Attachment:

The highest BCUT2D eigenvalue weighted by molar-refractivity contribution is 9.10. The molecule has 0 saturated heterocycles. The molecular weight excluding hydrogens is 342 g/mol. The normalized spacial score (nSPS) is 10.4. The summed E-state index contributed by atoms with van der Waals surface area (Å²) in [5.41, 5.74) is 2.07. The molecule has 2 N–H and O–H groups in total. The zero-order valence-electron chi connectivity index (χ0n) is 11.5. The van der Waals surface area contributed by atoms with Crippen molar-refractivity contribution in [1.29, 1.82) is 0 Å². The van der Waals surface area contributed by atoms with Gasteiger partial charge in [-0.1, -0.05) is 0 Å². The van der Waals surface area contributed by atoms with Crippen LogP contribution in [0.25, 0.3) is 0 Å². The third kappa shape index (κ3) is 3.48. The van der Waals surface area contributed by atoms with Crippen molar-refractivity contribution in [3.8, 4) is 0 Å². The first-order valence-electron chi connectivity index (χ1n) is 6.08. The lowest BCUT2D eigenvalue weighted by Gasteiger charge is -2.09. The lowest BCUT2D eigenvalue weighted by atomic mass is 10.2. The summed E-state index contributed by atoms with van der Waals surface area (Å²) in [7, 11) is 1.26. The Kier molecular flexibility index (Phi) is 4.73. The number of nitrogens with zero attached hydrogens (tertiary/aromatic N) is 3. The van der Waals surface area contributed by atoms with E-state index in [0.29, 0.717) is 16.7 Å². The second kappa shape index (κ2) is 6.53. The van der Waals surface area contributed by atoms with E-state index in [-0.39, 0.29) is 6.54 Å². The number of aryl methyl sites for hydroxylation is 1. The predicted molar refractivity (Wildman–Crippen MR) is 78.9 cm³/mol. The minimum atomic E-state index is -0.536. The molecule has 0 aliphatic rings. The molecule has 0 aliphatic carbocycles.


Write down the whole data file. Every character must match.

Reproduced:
The highest BCUT2D eigenvalue weighted by molar-refractivity contribution is 9.10. The molecule has 0 saturated heterocycles. The molecular weight excluding hydrogens is 342 g/mol. The normalized spacial score (nSPS) is 10.4. The summed E-state index contributed by atoms with van der Waals surface area (Å²) in [5.41, 5.74) is 2.07. The molecule has 2 N–H and O–H groups in total. The zero-order valence-electron chi connectivity index (χ0n) is 11.5. The van der Waals surface area contributed by atoms with Crippen molar-refractivity contribution in [1.29, 1.82) is 0 Å². The van der Waals surface area contributed by atoms with Gasteiger partial charge in [-0.1, -0.05) is 0 Å². The van der Waals surface area contributed by atoms with Crippen LogP contribution in [0.25, 0.3) is 0 Å². The third kappa shape index (κ3) is 3.48. The van der Waals surface area contributed by atoms with Crippen molar-refractivity contribution in [3.8, 4) is 0 Å². The first-order valence-electron chi connectivity index (χ1n) is 6.08. The lowest BCUT2D eigenvalue weighted by Gasteiger charge is -2.09. The lowest BCUT2D eigenvalue weighted by atomic mass is 10.2. The summed E-state index contributed by atoms with van der Waals surface area (Å²) in [7, 11) is 1.26. The Kier molecular flexibility index (Phi) is 4.73. The number of nitrogens with zero attached hydrogens (tertiary/aromatic N) is 3. The van der Waals surface area contributed by atoms with E-state index in [0.29, 0.717) is 16.7 Å². The second kappa shape index (κ2) is 6.53. The van der Waals surface area contributed by atoms with E-state index in [-0.39, 0.29) is 6.54 Å². The number of aryl methyl sites for hydroxylation is 1. The predicted molar refractivity (Wildman–Crippen MR) is 78.9 cm³/mol. The minimum atomic E-state index is -0.536. The molecule has 0 aliphatic rings. The molecule has 0 aliphatic carbocycles.